It’s Wednesday and that means a special post for all you writers out there. Woohoo!
Lately I’ve been enjoying the wit of comedian Jim Gaffigan. He’s clean and several of his routines are on Netflix, which is a double bonus for those like me that need something funny to unwind to after a long day and can’t exactly head out to a club. Babysitters are expensive.
Once of Jim’s signature elements in his routine is that he will insert his own criticisms into the flow of the joke. You know it’s coming because he turns to the side and impersonates a generic grandma from the audience, I imagine his mother. It is these asides that make his routines unique and even funnier than if he did a straight up routine. It is also a brilliant way to draw more attention to the joke itself and make it even funnier.
While watching, it got me thinking about using “flags” to point out things in a story that are either out of character or perhaps a little strange for your world. It’s for when you break one of your own rules in your world, you need to “hang a flag” on it to ensure your reader knows that you are aware you just broke one of your own rules.
I’m not talking about the laws of the land. When we hang flags it’s more to show a break from the normal for that world or that character. Say your character always orders a cheeseburger when they go out and then out of the blue gets the chicken sandwich. That would merit a flag, something should be said to explain the break in the norm. Maybe he’s going through a break up and they ate cheeseburgers on their first date. Maybe he’s found out that his cholesterol is out of control. Maybe the last time he ate a cheeseburger he found a dirty band-aid under the patty.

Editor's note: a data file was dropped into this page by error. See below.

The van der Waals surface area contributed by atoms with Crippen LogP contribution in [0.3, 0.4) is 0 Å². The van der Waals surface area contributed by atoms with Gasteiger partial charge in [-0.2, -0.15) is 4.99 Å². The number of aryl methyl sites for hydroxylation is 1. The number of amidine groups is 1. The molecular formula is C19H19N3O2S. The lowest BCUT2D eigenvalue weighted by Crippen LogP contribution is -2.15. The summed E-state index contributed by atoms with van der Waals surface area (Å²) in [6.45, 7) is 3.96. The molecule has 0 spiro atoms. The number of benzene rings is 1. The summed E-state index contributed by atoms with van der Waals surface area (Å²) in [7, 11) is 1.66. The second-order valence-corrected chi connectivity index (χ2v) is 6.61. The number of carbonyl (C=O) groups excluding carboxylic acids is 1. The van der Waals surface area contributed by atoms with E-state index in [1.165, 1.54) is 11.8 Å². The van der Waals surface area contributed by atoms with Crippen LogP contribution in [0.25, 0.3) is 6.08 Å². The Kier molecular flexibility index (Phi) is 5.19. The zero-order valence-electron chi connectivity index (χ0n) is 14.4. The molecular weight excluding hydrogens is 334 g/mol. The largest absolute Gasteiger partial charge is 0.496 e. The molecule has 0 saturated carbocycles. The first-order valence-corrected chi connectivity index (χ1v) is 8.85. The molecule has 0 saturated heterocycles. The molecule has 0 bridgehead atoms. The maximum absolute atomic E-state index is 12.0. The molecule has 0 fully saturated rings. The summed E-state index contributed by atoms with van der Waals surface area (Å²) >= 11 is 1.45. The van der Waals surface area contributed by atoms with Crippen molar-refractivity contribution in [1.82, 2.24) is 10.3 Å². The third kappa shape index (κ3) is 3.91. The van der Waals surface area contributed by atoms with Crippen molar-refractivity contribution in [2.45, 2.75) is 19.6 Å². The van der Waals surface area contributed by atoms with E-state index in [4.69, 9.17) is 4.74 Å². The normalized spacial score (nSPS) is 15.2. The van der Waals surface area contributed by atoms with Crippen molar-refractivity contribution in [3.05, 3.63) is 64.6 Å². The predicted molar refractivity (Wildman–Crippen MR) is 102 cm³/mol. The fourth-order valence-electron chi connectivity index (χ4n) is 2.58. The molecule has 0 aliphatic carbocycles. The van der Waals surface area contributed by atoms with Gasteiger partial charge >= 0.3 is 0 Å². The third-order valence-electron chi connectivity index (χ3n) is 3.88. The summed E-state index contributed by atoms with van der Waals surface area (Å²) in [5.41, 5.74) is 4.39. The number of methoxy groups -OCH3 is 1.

If we didn’t say something about the change in the norm we’d be missing out on giving that character a little extra depth.
Flagging is for intentional rule breaks. If a rule is set in a world and unintentionally broken it needs to be fixed. Often it is a way to inject humor or to push a plot point in a different direction.
The moral of the story is that if you are going to have rules in your world or for your characters and you find that you have to break those rules, you have to either point it out or fix it.
Reblogged this on My Literary Quest.